The price cap will apply regardless of the amount or type of insulin the person with diabetes needs.
In addition to capping the price, HB 95 requires health plans to provide the equipment, supplies and outpatient training and education needed to help diabetics stay healthy, and forbids any reductions from this coverage by others involved in coverage.
The fiscal impact statement attached to the bill says it will increase premiums for health benefit plans, not including the state employee plan, by about 80 cents a month.
Bentley said that’s a small price to pay to make sure diabetics keep getting their insulin, because without it they can suffer amputations, loss of vision, neuropathy, ketoacidosis and even death. “The costs on the medical side is much more than the cost that we’re going to have by helping people with insulin,” he said.
Beshear also signed bills addressing these health topics:
Telehealth: HB 140, sponsored by Rep. Deanna Frazier, R-Richmond, will permit telehealth services that were allowed to expand due to the pandemic to remain in place. The bill requires reimbursement for telehealth to be equivalent to reimbursement for the same service provided in person. “I think it’s one of the most important bills that have been passed,” Beshear said.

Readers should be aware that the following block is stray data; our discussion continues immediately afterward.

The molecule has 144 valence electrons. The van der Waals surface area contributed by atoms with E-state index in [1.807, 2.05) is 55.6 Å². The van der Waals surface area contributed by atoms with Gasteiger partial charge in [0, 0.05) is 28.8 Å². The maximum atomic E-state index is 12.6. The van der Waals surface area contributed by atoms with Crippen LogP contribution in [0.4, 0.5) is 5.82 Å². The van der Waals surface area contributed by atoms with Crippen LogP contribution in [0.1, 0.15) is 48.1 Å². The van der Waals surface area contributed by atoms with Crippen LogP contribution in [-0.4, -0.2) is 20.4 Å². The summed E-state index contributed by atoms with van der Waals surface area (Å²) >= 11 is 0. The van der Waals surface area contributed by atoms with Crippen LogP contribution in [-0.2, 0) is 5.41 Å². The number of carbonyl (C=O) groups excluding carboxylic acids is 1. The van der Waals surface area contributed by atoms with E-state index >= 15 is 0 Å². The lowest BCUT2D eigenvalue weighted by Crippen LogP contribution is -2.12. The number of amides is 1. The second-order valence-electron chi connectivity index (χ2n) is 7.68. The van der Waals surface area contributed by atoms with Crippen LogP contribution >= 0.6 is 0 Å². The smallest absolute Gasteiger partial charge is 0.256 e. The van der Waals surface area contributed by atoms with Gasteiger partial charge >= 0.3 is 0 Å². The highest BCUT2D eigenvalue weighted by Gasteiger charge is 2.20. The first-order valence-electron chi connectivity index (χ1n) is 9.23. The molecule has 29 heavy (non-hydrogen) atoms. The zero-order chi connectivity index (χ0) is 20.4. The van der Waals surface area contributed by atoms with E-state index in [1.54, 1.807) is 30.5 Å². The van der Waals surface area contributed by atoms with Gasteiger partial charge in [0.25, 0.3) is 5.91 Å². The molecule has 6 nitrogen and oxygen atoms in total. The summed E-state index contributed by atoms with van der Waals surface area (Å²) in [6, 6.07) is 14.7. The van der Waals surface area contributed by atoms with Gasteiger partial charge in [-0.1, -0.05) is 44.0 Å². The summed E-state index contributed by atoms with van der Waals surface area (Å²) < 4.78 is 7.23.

Substance-use disorder: HB 219, sponsored by Bentley, allows pharmacies to sell hypodermic syringes and needles without a prescription. The aim is to increase access to clean supplies for people who inject drugs, which will help to decrease the risk of blood-borne diseases such as hepatitis C and HIV/AIDS.
Medicaid and hospitals: SB 55, sponsored by Sen. Stephen Meredith, R-Leitchfield, abolishes co-payments required by Medicaid.
HB 183, sponsored by Rep. Brandon Reed, R- Hodgenville, will allow Kentucky hospitals to get more money from Medicaid, based on an “average commercial rate” instead of the current Medicaid rate, which is often below that amount. The program would not cost the state anything, because Kentucky’s hospitals have agreed to cover the cost. To get the money, hospitals will have to abide by higher quality standards that are still being decided by the Kentucky Hospital Association and the Cabinet for Health and Family Services. The bill is expected to help many of the state’s rural hospitals; a recent report shows that 16 of them are at risk of closing.
Colon cancer and genetic testing: HB 108, sponsored by Melinda Gibbons Prunty, R-Belton (Muhlenberg County), codifies current Medicaid coverage of colorectal cancer, including screenings starting at 45 for most people and genetic cancer-risk testing, to align Medicaid and commercial coverage.